As it stands, the misery is likely to continue over the next couple of months. With 5G phones hitting the shelves, early adopters may well snub their loyalties to experience the connectivity euphoria. Apple will not release a 5G-compatible device until 2020, but by missing out on the first wave it will learn the pitfalls of rival launches.

The second-wave of devices, Apple will be a front-runner in this one, will likely be where we see the greatest progress. The bugs and shortfalls will be identified and corrected, and there might well be some applications to make use of the data headroom which is created through 5G. There will also be more attractive tariffs available, with prices driven down by competition. These factors will push 5G into greater market adoption.

It might also recapture the loyalties of faltering iLifers…

Winning in the market share rankings today is certainly something to shout about, however success needs to be maintained over the next 12-18 months. Once 5G is pushed out to the mass market, there will be plenty of opportunities to sell extortionately priced devices. Apple appear to be aiming at this second-phase of 5G devices, building with the consumer hype, while Huawei will have to navigate the stormy seas.

If US tension forces Huawei devices out of consumer hands before the 5G device refreshment cycle, it might just miss out on the bigger prize.

Samsung confirms UK launch-date for Galaxy S10 5G

Although it is easy to get lost in the 5G hype, this is an important announcement to take note of; Samsung’s 5G device will be available in the UK from June 7.

According to the latest statistics from Strategy Analytics, Apple is leading the smartphone market share rankings, while Samsung sits in second place. The duo has created a clear gap between everyone else, collecting just over 60% of all smartphone shipments over the final quarter of 2018.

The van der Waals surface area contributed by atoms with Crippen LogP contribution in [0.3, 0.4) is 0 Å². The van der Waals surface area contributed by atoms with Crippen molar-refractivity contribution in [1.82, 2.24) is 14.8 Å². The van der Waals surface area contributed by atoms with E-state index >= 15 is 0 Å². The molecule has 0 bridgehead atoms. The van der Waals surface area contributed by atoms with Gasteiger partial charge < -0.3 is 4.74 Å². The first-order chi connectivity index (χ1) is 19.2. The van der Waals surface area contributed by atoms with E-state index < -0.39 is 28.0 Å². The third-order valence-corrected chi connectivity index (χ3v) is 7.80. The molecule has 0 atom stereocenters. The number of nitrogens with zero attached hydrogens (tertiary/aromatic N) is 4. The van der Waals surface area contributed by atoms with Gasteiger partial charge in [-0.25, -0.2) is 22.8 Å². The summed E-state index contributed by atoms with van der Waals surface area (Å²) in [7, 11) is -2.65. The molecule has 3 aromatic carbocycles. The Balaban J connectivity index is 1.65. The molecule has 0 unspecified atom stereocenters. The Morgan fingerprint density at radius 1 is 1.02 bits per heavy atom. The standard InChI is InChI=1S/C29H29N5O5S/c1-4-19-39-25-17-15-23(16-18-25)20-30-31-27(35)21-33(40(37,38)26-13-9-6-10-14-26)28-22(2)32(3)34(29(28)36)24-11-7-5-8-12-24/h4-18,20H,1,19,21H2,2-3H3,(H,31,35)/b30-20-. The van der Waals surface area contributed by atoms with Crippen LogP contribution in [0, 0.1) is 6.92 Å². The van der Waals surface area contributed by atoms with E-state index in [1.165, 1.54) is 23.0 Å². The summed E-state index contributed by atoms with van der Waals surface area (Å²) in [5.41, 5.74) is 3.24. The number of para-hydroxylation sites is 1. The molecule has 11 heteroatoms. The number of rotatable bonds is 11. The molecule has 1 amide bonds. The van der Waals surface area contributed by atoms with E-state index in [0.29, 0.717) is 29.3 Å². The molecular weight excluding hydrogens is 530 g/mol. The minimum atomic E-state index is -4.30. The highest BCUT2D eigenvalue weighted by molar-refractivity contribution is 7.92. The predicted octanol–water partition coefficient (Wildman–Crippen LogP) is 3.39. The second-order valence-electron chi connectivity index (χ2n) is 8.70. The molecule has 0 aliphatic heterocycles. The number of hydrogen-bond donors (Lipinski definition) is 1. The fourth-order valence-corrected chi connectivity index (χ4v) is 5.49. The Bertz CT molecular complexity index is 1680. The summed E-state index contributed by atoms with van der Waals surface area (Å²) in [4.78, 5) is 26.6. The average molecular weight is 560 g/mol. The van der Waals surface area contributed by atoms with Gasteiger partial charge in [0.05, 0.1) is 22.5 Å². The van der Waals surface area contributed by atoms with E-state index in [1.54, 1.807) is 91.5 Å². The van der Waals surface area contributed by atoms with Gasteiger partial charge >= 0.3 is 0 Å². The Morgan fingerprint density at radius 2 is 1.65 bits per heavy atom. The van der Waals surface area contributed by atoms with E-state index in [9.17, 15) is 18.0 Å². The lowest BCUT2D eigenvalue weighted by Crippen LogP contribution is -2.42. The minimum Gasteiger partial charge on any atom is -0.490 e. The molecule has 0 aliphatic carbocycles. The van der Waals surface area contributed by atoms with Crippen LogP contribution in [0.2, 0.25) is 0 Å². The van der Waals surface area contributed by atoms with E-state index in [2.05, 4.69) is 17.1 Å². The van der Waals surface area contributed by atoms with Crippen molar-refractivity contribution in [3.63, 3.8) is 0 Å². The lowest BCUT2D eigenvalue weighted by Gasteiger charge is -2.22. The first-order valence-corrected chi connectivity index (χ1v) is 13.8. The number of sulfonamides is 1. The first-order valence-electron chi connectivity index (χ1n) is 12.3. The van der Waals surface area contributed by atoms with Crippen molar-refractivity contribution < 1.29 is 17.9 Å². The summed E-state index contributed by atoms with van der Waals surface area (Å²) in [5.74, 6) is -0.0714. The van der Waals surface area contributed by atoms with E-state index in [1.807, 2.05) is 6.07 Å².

Samsung and Apple are the two most trusted and popular brands in the UK. There might be other 5G smartphone buzz floating through the news, but Samsung has the weight of credibility in the eyes of the UK consumer; people might start paying much more attention to 5G now.

“The Galaxy S10 5G unlocks an entirely new mobile experience to prepare consumers for a world of possibilities: a larger 6.7-inch Dynamic amoled display; a new 3D Depth Camera with Live focus video; and the biggest battery available in the Galaxy S range, the Galaxy S10 5G is a visionary, ultra-premium device for those looking to stay ahead of the curve,” said Kate Beaumont, Director of Innovation, Technology and Services at Samsung.

Featuring enhanced display, upgraded camera features and an improved 4,500mAh3 battery, the traditional play on hardware is present to justify the price, though tribute has been paid towards the usecases of tomorrow. A 3D depth sensor has been introduced for the benefit of augmented reality.